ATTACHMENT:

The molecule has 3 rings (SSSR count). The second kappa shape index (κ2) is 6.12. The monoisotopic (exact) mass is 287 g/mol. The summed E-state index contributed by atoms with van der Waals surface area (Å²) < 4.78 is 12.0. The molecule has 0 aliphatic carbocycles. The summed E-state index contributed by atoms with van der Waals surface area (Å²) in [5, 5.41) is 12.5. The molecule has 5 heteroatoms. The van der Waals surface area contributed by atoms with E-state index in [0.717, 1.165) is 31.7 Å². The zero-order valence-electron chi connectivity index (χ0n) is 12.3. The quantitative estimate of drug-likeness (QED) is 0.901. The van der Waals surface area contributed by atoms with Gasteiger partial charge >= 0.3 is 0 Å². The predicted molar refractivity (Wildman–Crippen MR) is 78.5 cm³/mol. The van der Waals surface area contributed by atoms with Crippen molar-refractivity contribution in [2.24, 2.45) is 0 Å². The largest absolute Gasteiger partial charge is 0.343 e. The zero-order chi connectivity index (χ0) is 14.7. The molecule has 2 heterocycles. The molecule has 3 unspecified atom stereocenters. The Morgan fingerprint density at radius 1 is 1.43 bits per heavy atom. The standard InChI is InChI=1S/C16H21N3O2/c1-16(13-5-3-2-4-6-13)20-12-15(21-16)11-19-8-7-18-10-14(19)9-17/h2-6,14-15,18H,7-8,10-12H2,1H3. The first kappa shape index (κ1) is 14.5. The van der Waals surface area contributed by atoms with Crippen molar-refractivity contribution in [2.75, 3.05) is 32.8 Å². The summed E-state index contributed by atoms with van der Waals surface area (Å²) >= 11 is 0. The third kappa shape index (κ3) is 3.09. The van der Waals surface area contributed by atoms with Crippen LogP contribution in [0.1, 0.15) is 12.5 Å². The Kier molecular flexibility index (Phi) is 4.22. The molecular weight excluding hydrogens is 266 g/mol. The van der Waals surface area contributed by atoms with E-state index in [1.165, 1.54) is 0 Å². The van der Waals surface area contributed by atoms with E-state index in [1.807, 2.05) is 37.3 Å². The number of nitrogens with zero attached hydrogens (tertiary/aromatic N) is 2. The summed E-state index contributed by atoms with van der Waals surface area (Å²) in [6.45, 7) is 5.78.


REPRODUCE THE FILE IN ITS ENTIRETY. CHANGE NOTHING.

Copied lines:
The molecule has 3 rings (SSSR count). The second kappa shape index (κ2) is 6.12. The monoisotopic (exact) mass is 287 g/mol. The summed E-state index contributed by atoms with van der Waals surface area (Å²) < 4.78 is 12.0. The molecule has 0 aliphatic carbocycles. The summed E-state index contributed by atoms with van der Waals surface area (Å²) in [5, 5.41) is 12.5. The molecule has 5 heteroatoms. The van der Waals surface area contributed by atoms with E-state index in [0.717, 1.165) is 31.7 Å². The zero-order valence-electron chi connectivity index (χ0n) is 12.3. The quantitative estimate of drug-likeness (QED) is 0.901. The van der Waals surface area contributed by atoms with Gasteiger partial charge >= 0.3 is 0 Å². The predicted molar refractivity (Wildman–Crippen MR) is 78.5 cm³/mol. The van der Waals surface area contributed by atoms with Crippen molar-refractivity contribution in [2.24, 2.45) is 0 Å². The largest absolute Gasteiger partial charge is 0.343 e. The zero-order chi connectivity index (χ0) is 14.7. The molecule has 2 heterocycles. The molecule has 3 unspecified atom stereocenters. The Morgan fingerprint density at radius 1 is 1.43 bits per heavy atom. The standard InChI is InChI=1S/C16H21N3O2/c1-16(13-5-3-2-4-6-13)20-12-15(21-16)11-19-8-7-18-10-14(19)9-17/h2-6,14-15,18H,7-8,10-12H2,1H3. The first kappa shape index (κ1) is 14.5. The van der Waals surface area contributed by atoms with Crippen molar-refractivity contribution in [2.75, 3.05) is 32.8 Å². The summed E-state index contributed by atoms with van der Waals surface area (Å²) >= 11 is 0. The third kappa shape index (κ3) is 3.09. The van der Waals surface area contributed by atoms with Crippen LogP contribution in [0.1, 0.15) is 12.5 Å². The Kier molecular flexibility index (Phi) is 4.22. The molecular weight excluding hydrogens is 266 g/mol. The van der Waals surface area contributed by atoms with E-state index in [1.165, 1.54) is 0 Å². The van der Waals surface area contributed by atoms with E-state index in [1.807, 2.05) is 37.3 Å². The number of nitrogens with zero attached hydrogens (tertiary/aromatic N) is 2. The summed E-state index contributed by atoms with van der Waals surface area (Å²) in [6.45, 7) is 5.78.